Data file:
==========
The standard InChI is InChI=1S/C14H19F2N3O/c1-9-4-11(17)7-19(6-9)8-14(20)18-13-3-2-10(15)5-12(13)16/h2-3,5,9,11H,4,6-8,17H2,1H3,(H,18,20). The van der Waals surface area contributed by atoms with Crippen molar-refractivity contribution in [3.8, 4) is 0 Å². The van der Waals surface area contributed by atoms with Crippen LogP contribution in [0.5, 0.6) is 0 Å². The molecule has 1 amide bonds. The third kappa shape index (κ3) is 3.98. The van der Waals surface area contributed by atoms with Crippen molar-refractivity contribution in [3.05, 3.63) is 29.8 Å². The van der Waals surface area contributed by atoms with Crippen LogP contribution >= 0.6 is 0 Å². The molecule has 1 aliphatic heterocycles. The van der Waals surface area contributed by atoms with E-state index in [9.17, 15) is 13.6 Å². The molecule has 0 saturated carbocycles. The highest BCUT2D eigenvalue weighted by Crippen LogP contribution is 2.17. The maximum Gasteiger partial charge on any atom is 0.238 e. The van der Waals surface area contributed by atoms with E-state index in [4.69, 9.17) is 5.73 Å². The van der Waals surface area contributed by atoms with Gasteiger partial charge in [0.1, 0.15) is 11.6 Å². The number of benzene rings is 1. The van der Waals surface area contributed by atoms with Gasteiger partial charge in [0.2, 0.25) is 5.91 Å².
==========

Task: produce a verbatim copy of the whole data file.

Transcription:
The standard InChI is InChI=1S/C14H19F2N3O/c1-9-4-11(17)7-19(6-9)8-14(20)18-13-3-2-10(15)5-12(13)16/h2-3,5,9,11H,4,6-8,17H2,1H3,(H,18,20). The van der Waals surface area contributed by atoms with Crippen molar-refractivity contribution in [3.8, 4) is 0 Å². The van der Waals surface area contributed by atoms with Crippen LogP contribution in [0.5, 0.6) is 0 Å². The molecule has 1 amide bonds. The third kappa shape index (κ3) is 3.98. The van der Waals surface area contributed by atoms with Crippen molar-refractivity contribution in [3.05, 3.63) is 29.8 Å². The van der Waals surface area contributed by atoms with Crippen LogP contribution >= 0.6 is 0 Å². The molecule has 1 aliphatic heterocycles. The van der Waals surface area contributed by atoms with E-state index in [9.17, 15) is 13.6 Å². The molecule has 0 saturated carbocycles. The highest BCUT2D eigenvalue weighted by Crippen LogP contribution is 2.17. The maximum Gasteiger partial charge on any atom is 0.238 e. The van der Waals surface area contributed by atoms with E-state index in [4.69, 9.17) is 5.73 Å². The van der Waals surface area contributed by atoms with Gasteiger partial charge in [0.1, 0.15) is 11.6 Å². The number of benzene rings is 1. The van der Waals surface area contributed by atoms with Gasteiger partial charge in [0.2, 0.25) is 5.91 Å².